Jenny Dumont, a Spanish professor at Gettysburg College who leads the immigration lobbying effort for a grassroots group called “Gettysburg Rising, blames the Trump administration’s rhetoric for creating unwarranted fears about the undocumented.

“It’s pretty well documented that immigrants are less likely to commit crimes than native-born Americans,” Dumont said. “My sense is that people, if they’ve had contact with immigrants here, that they understand the contributions that they make, they’re able to see them as people not just the label immigrant, the other.”

But Congressman Perry said the border would have to be secured before Americans would agree to any immigration reform measure.

“If you just seal the border without doing some of these other reforms, we’re going to have problems from a business standpoint as well, and I think they get that but again there’s this mistrust," he said. "They want to see action not words,” the congressman said referring to border security.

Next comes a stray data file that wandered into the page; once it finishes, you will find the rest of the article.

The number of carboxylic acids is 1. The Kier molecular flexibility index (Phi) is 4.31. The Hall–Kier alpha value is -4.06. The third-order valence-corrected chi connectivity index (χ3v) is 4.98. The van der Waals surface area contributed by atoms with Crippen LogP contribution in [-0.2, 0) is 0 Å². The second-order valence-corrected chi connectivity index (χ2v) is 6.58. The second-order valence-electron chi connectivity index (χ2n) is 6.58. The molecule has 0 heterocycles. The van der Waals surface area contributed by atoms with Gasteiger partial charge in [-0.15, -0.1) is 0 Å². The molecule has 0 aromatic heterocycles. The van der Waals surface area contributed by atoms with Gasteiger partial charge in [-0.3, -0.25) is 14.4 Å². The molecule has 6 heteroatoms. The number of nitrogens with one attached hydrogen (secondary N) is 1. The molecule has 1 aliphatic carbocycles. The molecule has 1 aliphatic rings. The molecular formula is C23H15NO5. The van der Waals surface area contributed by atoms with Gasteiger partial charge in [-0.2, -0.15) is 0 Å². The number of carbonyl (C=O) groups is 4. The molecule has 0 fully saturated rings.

These apples will be harvested later in the fall, but orchard owners worry whether they will have enough immigrant labor to pick the fruit. (M. Kornely/VOA)
These apples will be harvested later in the fall, but orchard owners worry whether they will have enough immigrant labor to pick the fruit. (M. Kornely/VOA)

As the push and pull over immigration policy plays out, farmers may get some relief as the federal government issues more visas for temporary agricultural workers, mainly from Mexico. The U.S. Labor Department has issued 20 percent more H-2A visas in 2017, compared to last year. Those visas are for seasonal agricultural work, such as harvesting berries, fruit or other crops.

But the visas require require farmers to demonstrate that no Americans will take the jobs they offer. In the meantime, the apple crop is ripening on the trees in Adams County. With harvesting about to begin in less than a month, orchard owners are not sure if enough workers will show up.

Kay Hollabaugh repeated what a top executive of a major food processor told her recently: “’If fruit goes, the Adams County economy falls and we’re out of business.’”